IMMEDIATE ADJUSTMENT TO SOME BUSINESS VALUES
Vendors, business brokers and valuers cannot ignore some already tangible impacts of the Corona Virus in the current marketplace. If purchasers are willing to transact at the current time, allowances would have to be made in situations such as the following:
- For businesses that are in a forced closure situation due to government restrictions – allowance needs to be made for the holding costs associated until re-opening. There may also be costs associated with a marketing initiative to get customers back, once allowed to resume trading.
- For project work businesses – if the forward book of contracted book of work to do has diminished (contracts cancelled) then the revenue, profit outlook and value for these businesses must be adjusted accordingly.
- With most economic forecasters predicting a recession – those business types that are seen as having downside risk are likely to attract lower multiples against profit. The resulting potential discount to business values is not yet able to be measured – we will need market evidence going forward to make adjustments – but in the meantime a conservative view for these business types may have to be taken for vendors/ brokers listing prices.
ADVICE TO BUSINESS OWNERS
When the initial panic caused by the Corona Virus is over, business purchasers will return to the market. This may even be in the short term, as the recently unemployed look to enter the market. Purchasers will once again start to base decisions on the longer- term fundamentals of:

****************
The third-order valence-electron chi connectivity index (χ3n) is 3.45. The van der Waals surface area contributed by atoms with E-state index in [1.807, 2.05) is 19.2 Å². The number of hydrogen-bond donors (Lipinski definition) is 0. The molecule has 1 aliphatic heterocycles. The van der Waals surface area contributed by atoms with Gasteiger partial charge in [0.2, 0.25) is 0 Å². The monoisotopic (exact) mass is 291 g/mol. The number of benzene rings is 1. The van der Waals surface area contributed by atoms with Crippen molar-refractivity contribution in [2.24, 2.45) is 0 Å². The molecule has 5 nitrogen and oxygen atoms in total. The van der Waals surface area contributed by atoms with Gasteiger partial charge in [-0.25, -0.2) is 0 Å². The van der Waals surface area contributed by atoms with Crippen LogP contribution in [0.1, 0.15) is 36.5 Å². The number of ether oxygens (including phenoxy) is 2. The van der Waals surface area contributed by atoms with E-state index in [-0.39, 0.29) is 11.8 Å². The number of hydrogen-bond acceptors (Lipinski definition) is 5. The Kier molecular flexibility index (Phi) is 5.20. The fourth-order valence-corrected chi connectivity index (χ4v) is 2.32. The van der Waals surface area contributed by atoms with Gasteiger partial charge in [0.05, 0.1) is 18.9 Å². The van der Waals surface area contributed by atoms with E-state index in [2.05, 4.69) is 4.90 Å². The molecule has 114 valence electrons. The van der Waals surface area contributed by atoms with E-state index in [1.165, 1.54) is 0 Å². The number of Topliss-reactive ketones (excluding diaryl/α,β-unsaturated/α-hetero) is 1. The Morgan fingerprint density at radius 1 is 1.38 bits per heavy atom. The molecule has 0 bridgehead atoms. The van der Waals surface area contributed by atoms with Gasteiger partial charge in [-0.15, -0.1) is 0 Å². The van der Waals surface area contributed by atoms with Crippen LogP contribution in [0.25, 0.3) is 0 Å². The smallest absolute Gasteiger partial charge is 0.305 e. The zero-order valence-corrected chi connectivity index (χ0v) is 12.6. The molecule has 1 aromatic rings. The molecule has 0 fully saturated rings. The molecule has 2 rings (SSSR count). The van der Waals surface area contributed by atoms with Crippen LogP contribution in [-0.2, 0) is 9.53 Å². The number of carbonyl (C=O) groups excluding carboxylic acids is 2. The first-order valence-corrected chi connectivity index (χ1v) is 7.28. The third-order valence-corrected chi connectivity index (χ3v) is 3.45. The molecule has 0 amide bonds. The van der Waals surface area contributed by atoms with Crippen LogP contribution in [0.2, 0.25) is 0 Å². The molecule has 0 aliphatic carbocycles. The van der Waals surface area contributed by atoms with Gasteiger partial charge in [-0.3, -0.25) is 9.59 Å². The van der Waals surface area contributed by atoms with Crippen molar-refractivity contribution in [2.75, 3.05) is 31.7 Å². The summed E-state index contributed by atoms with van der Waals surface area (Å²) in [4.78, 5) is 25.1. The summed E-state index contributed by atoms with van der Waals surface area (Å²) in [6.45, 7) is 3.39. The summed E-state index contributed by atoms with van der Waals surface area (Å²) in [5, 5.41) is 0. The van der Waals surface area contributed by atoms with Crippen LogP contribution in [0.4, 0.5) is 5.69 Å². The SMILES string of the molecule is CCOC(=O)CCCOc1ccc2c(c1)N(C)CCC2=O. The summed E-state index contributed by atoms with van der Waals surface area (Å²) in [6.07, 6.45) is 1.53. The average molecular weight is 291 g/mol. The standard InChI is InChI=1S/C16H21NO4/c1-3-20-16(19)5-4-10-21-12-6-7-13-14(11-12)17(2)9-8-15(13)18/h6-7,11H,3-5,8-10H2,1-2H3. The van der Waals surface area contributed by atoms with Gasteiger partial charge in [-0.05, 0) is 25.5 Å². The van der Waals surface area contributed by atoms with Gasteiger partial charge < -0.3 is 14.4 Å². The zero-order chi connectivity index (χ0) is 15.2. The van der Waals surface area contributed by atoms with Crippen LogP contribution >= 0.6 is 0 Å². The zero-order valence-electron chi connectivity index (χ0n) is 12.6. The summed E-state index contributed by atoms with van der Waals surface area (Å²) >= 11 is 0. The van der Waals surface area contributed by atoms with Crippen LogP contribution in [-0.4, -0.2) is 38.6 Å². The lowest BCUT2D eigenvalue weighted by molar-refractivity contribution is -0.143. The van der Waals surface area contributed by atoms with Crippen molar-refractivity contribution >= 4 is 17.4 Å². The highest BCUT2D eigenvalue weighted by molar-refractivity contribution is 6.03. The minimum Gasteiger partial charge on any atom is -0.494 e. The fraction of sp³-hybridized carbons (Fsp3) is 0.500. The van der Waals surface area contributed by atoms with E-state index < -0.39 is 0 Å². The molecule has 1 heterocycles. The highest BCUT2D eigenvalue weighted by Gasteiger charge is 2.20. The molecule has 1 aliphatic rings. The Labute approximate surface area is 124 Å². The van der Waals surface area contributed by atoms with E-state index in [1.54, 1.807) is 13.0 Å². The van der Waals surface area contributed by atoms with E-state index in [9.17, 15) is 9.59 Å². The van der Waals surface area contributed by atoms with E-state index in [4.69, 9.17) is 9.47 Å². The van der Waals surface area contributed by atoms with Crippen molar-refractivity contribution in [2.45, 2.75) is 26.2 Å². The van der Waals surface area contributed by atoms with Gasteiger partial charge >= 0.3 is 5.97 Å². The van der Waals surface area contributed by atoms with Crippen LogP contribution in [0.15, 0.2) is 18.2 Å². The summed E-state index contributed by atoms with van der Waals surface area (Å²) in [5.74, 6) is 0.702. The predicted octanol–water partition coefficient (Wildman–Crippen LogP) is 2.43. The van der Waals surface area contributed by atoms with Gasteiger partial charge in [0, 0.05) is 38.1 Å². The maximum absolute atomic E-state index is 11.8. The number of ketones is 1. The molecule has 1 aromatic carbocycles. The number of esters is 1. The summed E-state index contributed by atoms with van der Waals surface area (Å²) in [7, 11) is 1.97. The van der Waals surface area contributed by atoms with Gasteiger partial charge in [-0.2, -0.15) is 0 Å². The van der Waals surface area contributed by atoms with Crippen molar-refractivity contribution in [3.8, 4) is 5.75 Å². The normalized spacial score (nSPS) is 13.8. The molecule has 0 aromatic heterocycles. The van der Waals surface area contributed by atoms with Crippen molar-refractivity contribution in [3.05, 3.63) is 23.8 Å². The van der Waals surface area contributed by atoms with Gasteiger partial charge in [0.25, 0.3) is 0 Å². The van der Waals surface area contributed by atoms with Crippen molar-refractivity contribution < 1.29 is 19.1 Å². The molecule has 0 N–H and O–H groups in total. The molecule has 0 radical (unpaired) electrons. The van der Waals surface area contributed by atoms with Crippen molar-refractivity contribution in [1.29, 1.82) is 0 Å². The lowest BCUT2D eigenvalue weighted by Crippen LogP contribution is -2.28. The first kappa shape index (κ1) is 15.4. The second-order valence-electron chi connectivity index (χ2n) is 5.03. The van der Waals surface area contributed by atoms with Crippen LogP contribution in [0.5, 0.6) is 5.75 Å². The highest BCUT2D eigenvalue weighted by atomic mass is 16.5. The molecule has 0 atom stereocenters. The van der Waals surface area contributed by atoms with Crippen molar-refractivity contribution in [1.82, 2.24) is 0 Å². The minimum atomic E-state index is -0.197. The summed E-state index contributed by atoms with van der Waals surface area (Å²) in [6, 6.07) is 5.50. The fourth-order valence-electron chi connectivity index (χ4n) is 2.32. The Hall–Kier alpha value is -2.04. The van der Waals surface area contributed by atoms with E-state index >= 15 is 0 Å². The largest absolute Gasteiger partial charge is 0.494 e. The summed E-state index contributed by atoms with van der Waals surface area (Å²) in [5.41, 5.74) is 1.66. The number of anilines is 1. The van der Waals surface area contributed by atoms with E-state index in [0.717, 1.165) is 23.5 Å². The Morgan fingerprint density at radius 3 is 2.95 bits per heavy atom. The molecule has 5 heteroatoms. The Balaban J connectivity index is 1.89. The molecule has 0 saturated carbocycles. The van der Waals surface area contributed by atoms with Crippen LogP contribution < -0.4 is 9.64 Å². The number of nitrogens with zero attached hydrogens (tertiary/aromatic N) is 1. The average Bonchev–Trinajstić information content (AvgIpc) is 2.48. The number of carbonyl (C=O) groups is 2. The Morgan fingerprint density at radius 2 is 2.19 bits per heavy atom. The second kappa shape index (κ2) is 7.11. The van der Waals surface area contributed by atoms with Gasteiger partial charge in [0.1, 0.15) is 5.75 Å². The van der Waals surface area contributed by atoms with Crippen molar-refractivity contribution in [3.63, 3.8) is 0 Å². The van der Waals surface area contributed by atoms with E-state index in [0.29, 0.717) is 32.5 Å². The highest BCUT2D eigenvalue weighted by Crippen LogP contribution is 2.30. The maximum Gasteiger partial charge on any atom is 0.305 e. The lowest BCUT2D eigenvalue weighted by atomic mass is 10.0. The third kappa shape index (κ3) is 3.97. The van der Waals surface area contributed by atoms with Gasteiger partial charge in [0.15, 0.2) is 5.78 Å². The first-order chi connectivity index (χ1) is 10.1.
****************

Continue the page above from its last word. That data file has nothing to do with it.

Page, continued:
- Future Maintainable earnings
- Individual business risk profile
With this in mind, it is important that owners looking to sell are active in preparing their businesses for sale to ensure that they achieve the full market value rather than a “forced sale value”. Measures that can be taken include the following:
- It is recommended that a diary be kept of the effect of the corona virus – e.g. period of shut down, period of staff working less hours/ working from home etc
- Keep very detailed financial records of effects of the corona virus period on revenue, additional expenses etc – the idea behind this is so that this period of unusual trading can be effectively excised from the business and “normal trading” be identified. Good, up to date accounts will be even more important going forward.
- Consider engaging the services of a business improvement consultant to prepare your business for sale – this may be particularly relevant if your business type is one that may be in the “underperform” category as detailed above – are there measures that can be taken to make changes to your business model and reposition it in the marketplace?